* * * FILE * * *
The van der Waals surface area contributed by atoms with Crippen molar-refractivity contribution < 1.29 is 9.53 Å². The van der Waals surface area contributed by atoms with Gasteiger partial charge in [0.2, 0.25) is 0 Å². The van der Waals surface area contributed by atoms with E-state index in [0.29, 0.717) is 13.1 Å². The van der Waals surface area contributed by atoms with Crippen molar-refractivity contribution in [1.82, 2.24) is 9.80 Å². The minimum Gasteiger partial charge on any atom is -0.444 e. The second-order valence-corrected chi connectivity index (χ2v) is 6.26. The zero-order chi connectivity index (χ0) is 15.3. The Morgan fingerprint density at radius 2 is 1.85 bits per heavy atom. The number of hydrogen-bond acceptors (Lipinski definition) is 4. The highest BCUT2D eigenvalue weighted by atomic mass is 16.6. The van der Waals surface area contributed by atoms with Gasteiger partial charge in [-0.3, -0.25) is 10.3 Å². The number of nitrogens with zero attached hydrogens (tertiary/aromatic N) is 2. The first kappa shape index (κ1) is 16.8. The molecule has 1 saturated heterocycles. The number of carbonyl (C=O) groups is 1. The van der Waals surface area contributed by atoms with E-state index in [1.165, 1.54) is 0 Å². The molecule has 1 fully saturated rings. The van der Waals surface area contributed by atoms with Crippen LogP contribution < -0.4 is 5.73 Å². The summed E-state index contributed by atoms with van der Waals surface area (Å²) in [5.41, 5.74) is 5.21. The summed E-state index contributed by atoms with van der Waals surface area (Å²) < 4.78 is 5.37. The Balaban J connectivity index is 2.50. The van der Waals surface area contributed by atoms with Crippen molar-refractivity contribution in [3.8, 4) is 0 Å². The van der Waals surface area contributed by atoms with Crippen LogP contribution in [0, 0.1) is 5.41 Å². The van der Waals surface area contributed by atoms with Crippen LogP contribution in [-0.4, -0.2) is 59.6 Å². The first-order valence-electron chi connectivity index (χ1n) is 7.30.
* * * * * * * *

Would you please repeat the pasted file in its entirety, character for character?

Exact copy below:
The van der Waals surface area contributed by atoms with Crippen molar-refractivity contribution < 1.29 is 9.53 Å². The van der Waals surface area contributed by atoms with Gasteiger partial charge in [0.2, 0.25) is 0 Å². The van der Waals surface area contributed by atoms with E-state index in [0.29, 0.717) is 13.1 Å². The van der Waals surface area contributed by atoms with Crippen molar-refractivity contribution in [1.82, 2.24) is 9.80 Å². The minimum Gasteiger partial charge on any atom is -0.444 e. The second-order valence-corrected chi connectivity index (χ2v) is 6.26. The zero-order chi connectivity index (χ0) is 15.3. The Morgan fingerprint density at radius 2 is 1.85 bits per heavy atom. The number of hydrogen-bond acceptors (Lipinski definition) is 4. The highest BCUT2D eigenvalue weighted by atomic mass is 16.6. The van der Waals surface area contributed by atoms with Gasteiger partial charge in [-0.3, -0.25) is 10.3 Å². The number of nitrogens with zero attached hydrogens (tertiary/aromatic N) is 2. The first kappa shape index (κ1) is 16.8. The molecule has 1 saturated heterocycles. The number of carbonyl (C=O) groups is 1. The van der Waals surface area contributed by atoms with E-state index in [1.165, 1.54) is 0 Å². The molecule has 1 fully saturated rings. The van der Waals surface area contributed by atoms with Crippen LogP contribution < -0.4 is 5.73 Å². The summed E-state index contributed by atoms with van der Waals surface area (Å²) in [5.41, 5.74) is 5.21. The summed E-state index contributed by atoms with van der Waals surface area (Å²) < 4.78 is 5.37. The Balaban J connectivity index is 2.50. The van der Waals surface area contributed by atoms with Crippen molar-refractivity contribution in [3.8, 4) is 0 Å². The van der Waals surface area contributed by atoms with Crippen LogP contribution in [0, 0.1) is 5.41 Å². The van der Waals surface area contributed by atoms with Crippen LogP contribution in [-0.4, -0.2) is 59.6 Å². The first-order valence-electron chi connectivity index (χ1n) is 7.30.